I know a production where Gloucester and Kent forget about Fool when they take Lear, leaving him to die in the storm.  Between the two I think I like that ending better.  The former has an element of “humanity is deliberately violent toward each other. The latter is more “humanity can too easily forget each other.”

How else have you seen it done?  Do you prefer to leave it the way Shakespeare wrote it, with no resolution to Fool’s fate?

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Book Review : Macdeath by Cindy Brown

I’m always torn when people offer to send me books for possible review.  If it’s not an audiobook or ebook, it goes on the bottom of the “get to when neither of those is available” list. That’s just the way my schedule works. As such, it takes me forever. Such is the case with Cindy Brown’s Macdeath, which I’ve had so long I can’t remember when I got my copy.  But I’m happy to say I finished it!

Book one of a series, Macdeath introduces us to Ivy Meadows, a struggling actress / part-time detective (thanks to her Uncle Bob, a full-time detective). Ivy’s been cast as one of the witches in Macbeth, and we all know that the Scottish play is cursed.  Sure enough, somebody winds up dead. Now Ivy can’t seem to stop investigating whodunnit, despite the pleas and flat-out demands of her coworkers, the police, and her detective uncle.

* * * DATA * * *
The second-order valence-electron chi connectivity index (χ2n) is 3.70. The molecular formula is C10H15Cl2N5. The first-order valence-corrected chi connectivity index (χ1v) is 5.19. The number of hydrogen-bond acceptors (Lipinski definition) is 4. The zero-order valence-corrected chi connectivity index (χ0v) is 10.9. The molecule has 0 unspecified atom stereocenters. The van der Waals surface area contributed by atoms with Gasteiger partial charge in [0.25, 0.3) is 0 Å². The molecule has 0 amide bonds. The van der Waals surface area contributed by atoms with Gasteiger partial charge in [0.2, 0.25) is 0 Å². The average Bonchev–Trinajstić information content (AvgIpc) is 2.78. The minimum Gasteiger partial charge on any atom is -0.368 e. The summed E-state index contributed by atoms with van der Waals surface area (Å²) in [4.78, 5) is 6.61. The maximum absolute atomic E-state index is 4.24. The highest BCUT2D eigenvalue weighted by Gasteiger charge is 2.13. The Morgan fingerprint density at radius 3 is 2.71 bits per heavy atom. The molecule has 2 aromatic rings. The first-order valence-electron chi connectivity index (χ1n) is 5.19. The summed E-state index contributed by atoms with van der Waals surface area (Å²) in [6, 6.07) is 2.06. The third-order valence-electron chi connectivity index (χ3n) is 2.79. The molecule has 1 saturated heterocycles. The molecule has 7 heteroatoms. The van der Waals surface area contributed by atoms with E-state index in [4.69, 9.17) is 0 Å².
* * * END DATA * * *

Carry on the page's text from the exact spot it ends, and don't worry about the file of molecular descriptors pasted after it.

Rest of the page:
Maybe if I was a backstage theatre geek I would have liked this one more, since that’s where most of the action takes place. I just couldn’t get into any of the characters. None of them are around long enough or described deeply enough to care about. Which, granted, is part of the point of a murder mystery because you need to keep guessing about who the murderer is.  But without that, I was stuck in the head of our narrator, and as a 50yr old husband and father with stuff on my to-do list, I felt exactly as comfortable with that as I would have hanging out in real life with a 20something struggling actress :).  Oh, your costume is too tight in the crotch?  You’re not sure if you have enough money to get your car out of the parking lot?  The struggle is real, people.